Sonnets 163 and 164 are already available, so our journey through book 1 continues with no. 165 …
Saincte Gastine, ô douce secretaire
De mes ennuis, qui respons en ton bois,
Ores en haute ores en basse voix,
Aux longs souspirs que mon cœur ne peut taire :
Loir, qui refreins la course volontaire
Des flots roulant par nostre Vandomois,
Quand accuser ceste beauté tu m’ois,
De qui tousjours je m’affame et m’altere :
Si dextrement l’augure j’ay receu,
Et si mon œil ne fut hier deceu
Des doux regards de ma douce Thalie,
Maugré la mort Poëte me ferez
Et par la France appellez vous serez
L’un mon Laurier, l’autre ma Castalie.
Holy Gastine, sweet minister
Of my troubles, who reply in your wood
Now with loud, now with quiet voice
To the long sighs which my heart cannot silence;
Loir, who restrain the headstrong course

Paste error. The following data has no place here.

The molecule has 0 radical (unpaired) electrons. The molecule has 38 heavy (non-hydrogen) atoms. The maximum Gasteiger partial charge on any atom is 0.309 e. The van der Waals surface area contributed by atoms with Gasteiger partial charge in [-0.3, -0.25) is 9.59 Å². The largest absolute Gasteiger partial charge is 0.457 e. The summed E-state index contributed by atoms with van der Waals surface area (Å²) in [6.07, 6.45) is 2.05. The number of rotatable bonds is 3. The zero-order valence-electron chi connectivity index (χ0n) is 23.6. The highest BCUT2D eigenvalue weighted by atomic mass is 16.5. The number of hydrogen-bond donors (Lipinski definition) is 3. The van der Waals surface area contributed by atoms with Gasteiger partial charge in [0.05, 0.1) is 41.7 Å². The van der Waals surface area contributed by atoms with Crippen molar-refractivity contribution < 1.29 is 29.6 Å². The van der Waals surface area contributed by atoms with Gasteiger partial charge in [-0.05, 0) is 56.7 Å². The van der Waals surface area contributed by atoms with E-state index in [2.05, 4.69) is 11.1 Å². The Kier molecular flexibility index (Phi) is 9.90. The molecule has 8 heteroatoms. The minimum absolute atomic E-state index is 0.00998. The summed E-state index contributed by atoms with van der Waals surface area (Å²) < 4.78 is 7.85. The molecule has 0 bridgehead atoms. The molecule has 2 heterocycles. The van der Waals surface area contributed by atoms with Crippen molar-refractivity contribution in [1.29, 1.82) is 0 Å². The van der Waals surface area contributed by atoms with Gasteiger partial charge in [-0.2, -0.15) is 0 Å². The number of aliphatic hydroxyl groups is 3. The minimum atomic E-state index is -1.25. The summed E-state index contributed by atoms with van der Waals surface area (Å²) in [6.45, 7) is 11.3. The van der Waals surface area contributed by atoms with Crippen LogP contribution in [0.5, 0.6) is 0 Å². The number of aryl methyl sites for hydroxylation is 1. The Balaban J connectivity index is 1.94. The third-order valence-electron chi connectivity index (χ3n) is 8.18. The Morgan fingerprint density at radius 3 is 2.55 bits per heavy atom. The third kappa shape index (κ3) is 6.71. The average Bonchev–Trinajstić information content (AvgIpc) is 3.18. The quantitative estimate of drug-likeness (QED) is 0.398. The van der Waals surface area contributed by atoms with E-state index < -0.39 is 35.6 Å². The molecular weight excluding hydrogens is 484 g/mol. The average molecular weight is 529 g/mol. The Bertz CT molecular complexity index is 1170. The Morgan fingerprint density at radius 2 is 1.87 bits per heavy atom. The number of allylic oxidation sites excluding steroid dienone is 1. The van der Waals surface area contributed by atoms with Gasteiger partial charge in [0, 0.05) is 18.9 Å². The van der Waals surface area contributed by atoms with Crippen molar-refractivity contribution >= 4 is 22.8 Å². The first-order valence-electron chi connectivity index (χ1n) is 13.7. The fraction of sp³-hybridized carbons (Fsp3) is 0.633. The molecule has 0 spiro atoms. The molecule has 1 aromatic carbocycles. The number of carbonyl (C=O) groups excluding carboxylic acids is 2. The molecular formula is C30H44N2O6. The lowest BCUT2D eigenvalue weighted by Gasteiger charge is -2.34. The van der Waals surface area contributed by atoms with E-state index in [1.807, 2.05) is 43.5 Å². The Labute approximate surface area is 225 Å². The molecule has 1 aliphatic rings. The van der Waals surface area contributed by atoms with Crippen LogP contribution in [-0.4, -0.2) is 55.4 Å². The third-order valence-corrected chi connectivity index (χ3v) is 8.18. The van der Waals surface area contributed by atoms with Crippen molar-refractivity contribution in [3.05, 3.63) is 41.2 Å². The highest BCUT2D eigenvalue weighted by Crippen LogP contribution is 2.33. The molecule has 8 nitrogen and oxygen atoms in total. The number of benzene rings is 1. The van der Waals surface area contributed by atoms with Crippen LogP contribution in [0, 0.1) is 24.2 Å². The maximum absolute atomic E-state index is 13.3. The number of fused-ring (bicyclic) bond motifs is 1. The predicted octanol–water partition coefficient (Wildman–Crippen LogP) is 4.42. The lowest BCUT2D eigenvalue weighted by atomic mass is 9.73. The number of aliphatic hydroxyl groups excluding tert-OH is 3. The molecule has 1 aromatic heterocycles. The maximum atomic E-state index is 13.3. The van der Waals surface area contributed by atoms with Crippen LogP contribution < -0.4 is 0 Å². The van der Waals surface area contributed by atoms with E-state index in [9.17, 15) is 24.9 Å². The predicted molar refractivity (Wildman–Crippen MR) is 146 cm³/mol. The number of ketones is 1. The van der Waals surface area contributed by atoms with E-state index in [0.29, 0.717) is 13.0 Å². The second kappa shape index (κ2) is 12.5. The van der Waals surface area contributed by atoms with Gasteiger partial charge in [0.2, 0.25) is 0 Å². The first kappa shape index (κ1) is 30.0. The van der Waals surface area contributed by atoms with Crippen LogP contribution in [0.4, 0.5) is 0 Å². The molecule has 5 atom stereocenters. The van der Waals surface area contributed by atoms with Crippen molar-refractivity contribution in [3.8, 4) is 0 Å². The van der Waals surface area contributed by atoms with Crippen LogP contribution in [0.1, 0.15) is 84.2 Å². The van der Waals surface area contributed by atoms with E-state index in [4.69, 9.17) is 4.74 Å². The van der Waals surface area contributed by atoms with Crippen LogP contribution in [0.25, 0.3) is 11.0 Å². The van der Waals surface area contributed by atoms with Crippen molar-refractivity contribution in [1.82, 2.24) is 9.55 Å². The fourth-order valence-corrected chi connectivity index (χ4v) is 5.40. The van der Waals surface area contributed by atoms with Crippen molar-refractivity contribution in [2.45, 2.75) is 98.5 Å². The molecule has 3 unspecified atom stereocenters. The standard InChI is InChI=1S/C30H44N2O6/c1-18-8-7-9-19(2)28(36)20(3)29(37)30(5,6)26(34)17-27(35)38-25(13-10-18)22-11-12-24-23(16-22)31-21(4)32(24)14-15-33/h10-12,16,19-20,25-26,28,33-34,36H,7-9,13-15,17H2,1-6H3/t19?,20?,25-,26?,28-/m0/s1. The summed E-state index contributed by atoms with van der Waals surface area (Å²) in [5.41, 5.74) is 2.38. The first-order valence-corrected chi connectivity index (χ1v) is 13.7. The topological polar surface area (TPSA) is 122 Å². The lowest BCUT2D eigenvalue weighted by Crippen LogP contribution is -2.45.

Of your waves running through our Vendôme,
When you hear me accusing that beauty
For whom I’m always hungry and thirsty;
If I’ve rightly understood the prophecy,
And if my eye was not deceived yesterday
By the sweet glances of my sweet Thalia,
In spite of death you will make me a Poet,
And throughout France one of you will be called
My Laurel, the other my Castalia.
Here again Ronsard connects his own small aprt of the Vendome with the classical sites well-known to all his readers: the forest of Gastine, and the little river Loir, become the equivalents of the victory-crowning laurel, and the Castalian spring which emerges beside the Delphic oracle – though here Ronsard is thinking less of the oracle’s link with prophecy than its link with Apollo who inspires poets. Thalia (as he calls Cassandre here) was the muse associated with pastoral poetry – but also, less relevantly, with comedy!
Once more there are only minor changes between versions. Blanchemain offers in line 1 “Saincte Gastine, heureuse secretaire” (‘happy minister’); in lines 5-6 “la course volontaire / Du plus courant de tes flots vendomois” (‘the headstrong course / Of the fastest-running of your waters of Vendome’); and in line 12 “Dorenavant poëte me ferez,” (‘Henceforward you will make me a Poet’).